Like Saul Bellow, he teaches for personal nourishment. "Teaching is learning. I get back this wonderful feeling that life has meaning. Fascism is the exact opposite - you punch someone because life has no meaning and you want to provoke a reaction. My way is to do with ecstasy or love, opening doors for people and seeing them light up."

He joined the Communist Party at 18, left soon after, and says he's been an anarchist ever since. There can be no greater champion of the multiracial society. "Immigration creates a vibrant society. All the restless people emigrate, the dull ones stay at home. If my father hadn't moved us from Holland to the East End, we would have been on that train to Auschwitz."

We discuss the recent anti-racism festival in Hackney and how its equivalent 20 years before had seemed fervent and rousing by comparison. "In many ways, perhaps the battle is won. A lot of the racism has been resolved because of the comprehensive system of schooling. You go to a town like Chichester, and it's still old England. But I find that London is wonderfully changed for the better."

But not Soho, his stomping ground in the 1960s, when he smoked dope in the Partisan Cafe and hung out with Jack Spot, a colleague of the Krays. "Old Compton Street wasn't tarted up as it is now. It was full of whores, bohemians, bums, criminals, painters and writers. It was a place of incredible energy.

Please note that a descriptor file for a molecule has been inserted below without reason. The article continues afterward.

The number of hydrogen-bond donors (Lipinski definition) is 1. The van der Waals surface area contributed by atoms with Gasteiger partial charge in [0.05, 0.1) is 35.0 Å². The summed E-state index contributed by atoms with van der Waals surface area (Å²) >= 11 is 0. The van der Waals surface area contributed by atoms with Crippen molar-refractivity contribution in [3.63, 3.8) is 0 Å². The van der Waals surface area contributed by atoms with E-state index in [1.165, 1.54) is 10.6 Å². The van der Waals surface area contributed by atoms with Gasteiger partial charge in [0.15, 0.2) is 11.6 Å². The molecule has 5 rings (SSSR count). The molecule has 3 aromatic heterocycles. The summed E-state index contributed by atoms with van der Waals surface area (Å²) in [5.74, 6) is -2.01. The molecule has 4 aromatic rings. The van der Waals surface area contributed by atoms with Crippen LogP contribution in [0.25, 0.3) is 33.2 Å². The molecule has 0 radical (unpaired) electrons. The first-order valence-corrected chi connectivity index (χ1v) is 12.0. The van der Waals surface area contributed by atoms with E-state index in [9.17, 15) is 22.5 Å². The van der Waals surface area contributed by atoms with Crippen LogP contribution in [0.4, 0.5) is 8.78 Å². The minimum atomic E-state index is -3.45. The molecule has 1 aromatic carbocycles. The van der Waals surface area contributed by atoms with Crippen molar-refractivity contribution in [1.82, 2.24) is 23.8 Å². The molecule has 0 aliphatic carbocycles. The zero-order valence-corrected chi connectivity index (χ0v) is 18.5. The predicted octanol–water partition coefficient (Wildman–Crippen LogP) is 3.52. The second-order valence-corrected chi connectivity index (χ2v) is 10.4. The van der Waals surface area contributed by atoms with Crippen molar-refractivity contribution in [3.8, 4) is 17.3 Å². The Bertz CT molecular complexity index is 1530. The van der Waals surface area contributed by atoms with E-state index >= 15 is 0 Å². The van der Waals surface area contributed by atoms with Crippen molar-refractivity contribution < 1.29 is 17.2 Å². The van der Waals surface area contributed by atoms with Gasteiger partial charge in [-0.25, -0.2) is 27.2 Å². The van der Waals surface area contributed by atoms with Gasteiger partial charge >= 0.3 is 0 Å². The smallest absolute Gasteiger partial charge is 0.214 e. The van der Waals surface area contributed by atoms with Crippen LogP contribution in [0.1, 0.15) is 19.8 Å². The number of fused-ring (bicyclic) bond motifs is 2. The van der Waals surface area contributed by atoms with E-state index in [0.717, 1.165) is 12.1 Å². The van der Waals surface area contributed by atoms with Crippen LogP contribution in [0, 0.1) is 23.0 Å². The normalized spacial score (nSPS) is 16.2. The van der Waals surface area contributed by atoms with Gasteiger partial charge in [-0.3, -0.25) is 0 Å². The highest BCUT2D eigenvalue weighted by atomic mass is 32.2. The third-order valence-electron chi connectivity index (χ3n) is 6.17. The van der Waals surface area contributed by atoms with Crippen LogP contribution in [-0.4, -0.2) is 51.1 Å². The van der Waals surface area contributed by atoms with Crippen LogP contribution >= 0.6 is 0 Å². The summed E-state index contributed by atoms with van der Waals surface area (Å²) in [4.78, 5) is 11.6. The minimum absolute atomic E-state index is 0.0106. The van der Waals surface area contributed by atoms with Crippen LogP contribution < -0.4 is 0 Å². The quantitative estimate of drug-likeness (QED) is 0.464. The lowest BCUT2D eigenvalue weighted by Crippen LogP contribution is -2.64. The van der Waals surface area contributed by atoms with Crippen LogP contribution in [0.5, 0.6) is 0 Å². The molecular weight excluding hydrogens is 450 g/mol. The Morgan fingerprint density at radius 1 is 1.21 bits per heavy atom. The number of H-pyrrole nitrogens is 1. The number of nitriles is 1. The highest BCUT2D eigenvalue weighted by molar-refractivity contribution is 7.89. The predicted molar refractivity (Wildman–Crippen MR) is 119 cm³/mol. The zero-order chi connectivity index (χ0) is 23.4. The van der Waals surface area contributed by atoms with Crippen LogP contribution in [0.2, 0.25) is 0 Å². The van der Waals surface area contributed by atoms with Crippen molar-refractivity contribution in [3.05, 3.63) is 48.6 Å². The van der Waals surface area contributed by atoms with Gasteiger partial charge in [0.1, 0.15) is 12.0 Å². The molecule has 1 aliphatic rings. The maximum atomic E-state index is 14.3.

The criminal fraternity, outsiders by necessity as much as choice, were as fascinating to him as the gypsies. "I find the difference between criminality and creativity is razor edge - I could have gone either way myself. As a writer, I've done many stints inside prisons and been amazed by the creativity there. I was in a room in Wormwood Scrubs with eight murderers once and they were... well, like the students I used to teach at the City Lit, really. They wanted to express something."

He remembers the protest marches he joined with fellow writers and directors, such as Lindsay Anderson, Doris Lessing, John Arden, Arnold Wesker, and how he became wary of the "coterie effect". "I did not want to belong to any movement. In many ways it's been lonely and difficult, but so be it." He worked with Wesker on a project to "bring art to the masses", and felt ambivalent about that, too. "We were descending on a community and giving them art, when their art was football... I felt it was all a bit patronising."

He rails against the dumbing down of culture in the Tarantino age, and favours Kurosawa and Satyajit Ray - "Pather Panchali [Ray's first film] had a tremendous effect on me. To see that family trying to survive against all the odds" - as his supreme storytellers. It's not surprising then, that he turned down commercial work, such as Coronation Street and Minder. He cared about money, but not that much. "I never learnt to hack. If I had, I might have gone off the rails."

Success didn't make John Osborne happy, he observes. He died a bitter man, consumed by negativity. It didn't do a lot for Colin MacInnes, either, although he had a good time going down. Success? The jury's still out, he says. "I look out of the back window and see my grandchildren playing and Erica sitting under a tree. What else is there? Work and family are the spine of my life. I don't know who I would be without them. Life is about struggle. Success has only ever been about how one can survive well and beautifully, between birth and death"n

`Dreams of Anne Frank', Stables Antique Market, London NWI, to 16 Aug (0171-344 4444). An exhibition, `Anne Frank: A History for Today', runs to 27 Aug. Bernard Kops will give a talk about the making of his play at Stables Market, 6pm, 6 Aug